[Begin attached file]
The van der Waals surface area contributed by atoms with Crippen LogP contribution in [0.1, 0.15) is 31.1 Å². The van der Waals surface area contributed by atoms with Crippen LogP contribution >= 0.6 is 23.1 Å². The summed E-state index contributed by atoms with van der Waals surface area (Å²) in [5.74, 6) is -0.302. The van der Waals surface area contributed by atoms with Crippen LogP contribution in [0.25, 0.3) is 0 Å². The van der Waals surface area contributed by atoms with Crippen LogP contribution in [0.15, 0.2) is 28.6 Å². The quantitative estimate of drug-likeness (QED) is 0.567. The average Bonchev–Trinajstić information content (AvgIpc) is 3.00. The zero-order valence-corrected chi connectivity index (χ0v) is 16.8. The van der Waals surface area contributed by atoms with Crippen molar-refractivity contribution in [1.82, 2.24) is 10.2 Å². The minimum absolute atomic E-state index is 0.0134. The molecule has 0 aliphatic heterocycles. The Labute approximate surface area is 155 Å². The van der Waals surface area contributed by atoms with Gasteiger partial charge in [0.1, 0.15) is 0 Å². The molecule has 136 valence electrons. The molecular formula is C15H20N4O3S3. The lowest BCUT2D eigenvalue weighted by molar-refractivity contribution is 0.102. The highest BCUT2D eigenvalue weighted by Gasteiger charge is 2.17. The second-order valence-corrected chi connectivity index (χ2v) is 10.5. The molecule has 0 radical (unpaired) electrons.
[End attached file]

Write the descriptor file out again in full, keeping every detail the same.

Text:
The van der Waals surface area contributed by atoms with Crippen LogP contribution in [0.1, 0.15) is 31.1 Å². The van der Waals surface area contributed by atoms with Crippen LogP contribution >= 0.6 is 23.1 Å². The summed E-state index contributed by atoms with van der Waals surface area (Å²) in [5.74, 6) is -0.302. The van der Waals surface area contributed by atoms with Crippen LogP contribution in [0.25, 0.3) is 0 Å². The van der Waals surface area contributed by atoms with Crippen LogP contribution in [0.15, 0.2) is 28.6 Å². The quantitative estimate of drug-likeness (QED) is 0.567. The average Bonchev–Trinajstić information content (AvgIpc) is 3.00. The zero-order valence-corrected chi connectivity index (χ0v) is 16.8. The van der Waals surface area contributed by atoms with Crippen molar-refractivity contribution in [1.82, 2.24) is 10.2 Å². The minimum absolute atomic E-state index is 0.0134. The molecule has 0 aliphatic heterocycles. The Labute approximate surface area is 155 Å². The van der Waals surface area contributed by atoms with Gasteiger partial charge in [0.1, 0.15) is 0 Å². The molecule has 136 valence electrons. The molecular formula is C15H20N4O3S3. The lowest BCUT2D eigenvalue weighted by molar-refractivity contribution is 0.102. The highest BCUT2D eigenvalue weighted by Gasteiger charge is 2.17. The second-order valence-corrected chi connectivity index (χ2v) is 10.5. The molecule has 0 radical (unpaired) electrons.